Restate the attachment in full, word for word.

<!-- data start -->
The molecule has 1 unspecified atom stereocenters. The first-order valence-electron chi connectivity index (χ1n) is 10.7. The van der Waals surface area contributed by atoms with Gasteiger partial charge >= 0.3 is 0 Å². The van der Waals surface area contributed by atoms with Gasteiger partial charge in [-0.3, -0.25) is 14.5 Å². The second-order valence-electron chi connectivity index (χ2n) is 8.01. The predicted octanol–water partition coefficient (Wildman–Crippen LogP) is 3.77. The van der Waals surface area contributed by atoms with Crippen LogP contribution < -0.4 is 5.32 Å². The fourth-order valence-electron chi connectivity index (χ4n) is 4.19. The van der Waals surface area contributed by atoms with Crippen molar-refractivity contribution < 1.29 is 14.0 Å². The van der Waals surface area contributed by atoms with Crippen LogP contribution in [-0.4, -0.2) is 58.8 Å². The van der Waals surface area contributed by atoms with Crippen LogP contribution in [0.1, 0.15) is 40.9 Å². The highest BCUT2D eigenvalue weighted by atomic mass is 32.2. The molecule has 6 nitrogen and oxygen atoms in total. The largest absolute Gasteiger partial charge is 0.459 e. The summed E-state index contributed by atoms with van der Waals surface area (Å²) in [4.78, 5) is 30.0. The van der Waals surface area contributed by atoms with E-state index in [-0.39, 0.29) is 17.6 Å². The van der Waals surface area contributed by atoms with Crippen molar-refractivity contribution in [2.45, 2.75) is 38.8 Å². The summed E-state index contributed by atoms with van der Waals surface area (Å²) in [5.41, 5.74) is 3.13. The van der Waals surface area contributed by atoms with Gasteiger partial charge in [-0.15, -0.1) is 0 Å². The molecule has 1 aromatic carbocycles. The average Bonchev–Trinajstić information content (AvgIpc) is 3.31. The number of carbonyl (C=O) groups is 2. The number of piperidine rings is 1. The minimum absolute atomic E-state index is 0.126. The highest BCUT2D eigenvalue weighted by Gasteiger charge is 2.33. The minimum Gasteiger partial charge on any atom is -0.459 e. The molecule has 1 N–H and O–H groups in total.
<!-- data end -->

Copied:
The molecule has 1 unspecified atom stereocenters. The first-order valence-electron chi connectivity index (χ1n) is 10.7. The van der Waals surface area contributed by atoms with Gasteiger partial charge >= 0.3 is 0 Å². The van der Waals surface area contributed by atoms with Gasteiger partial charge in [-0.3, -0.25) is 14.5 Å². The second-order valence-electron chi connectivity index (χ2n) is 8.01. The predicted octanol–water partition coefficient (Wildman–Crippen LogP) is 3.77. The van der Waals surface area contributed by atoms with Crippen LogP contribution < -0.4 is 5.32 Å². The fourth-order valence-electron chi connectivity index (χ4n) is 4.19. The van der Waals surface area contributed by atoms with Crippen molar-refractivity contribution < 1.29 is 14.0 Å². The van der Waals surface area contributed by atoms with Crippen LogP contribution in [-0.4, -0.2) is 58.8 Å². The van der Waals surface area contributed by atoms with Crippen LogP contribution in [0.1, 0.15) is 40.9 Å². The highest BCUT2D eigenvalue weighted by atomic mass is 32.2. The molecule has 6 nitrogen and oxygen atoms in total. The largest absolute Gasteiger partial charge is 0.459 e. The summed E-state index contributed by atoms with van der Waals surface area (Å²) in [4.78, 5) is 30.0. The van der Waals surface area contributed by atoms with E-state index in [-0.39, 0.29) is 17.6 Å². The van der Waals surface area contributed by atoms with Crippen molar-refractivity contribution in [2.45, 2.75) is 38.8 Å². The summed E-state index contributed by atoms with van der Waals surface area (Å²) in [5.41, 5.74) is 3.13. The van der Waals surface area contributed by atoms with Gasteiger partial charge in [-0.15, -0.1) is 0 Å². The molecule has 1 aromatic carbocycles. The average Bonchev–Trinajstić information content (AvgIpc) is 3.31. The number of carbonyl (C=O) groups is 2. The number of piperidine rings is 1. The minimum absolute atomic E-state index is 0.126. The highest BCUT2D eigenvalue weighted by Gasteiger charge is 2.33. The minimum Gasteiger partial charge on any atom is -0.459 e. The molecule has 1 N–H and O–H groups in total.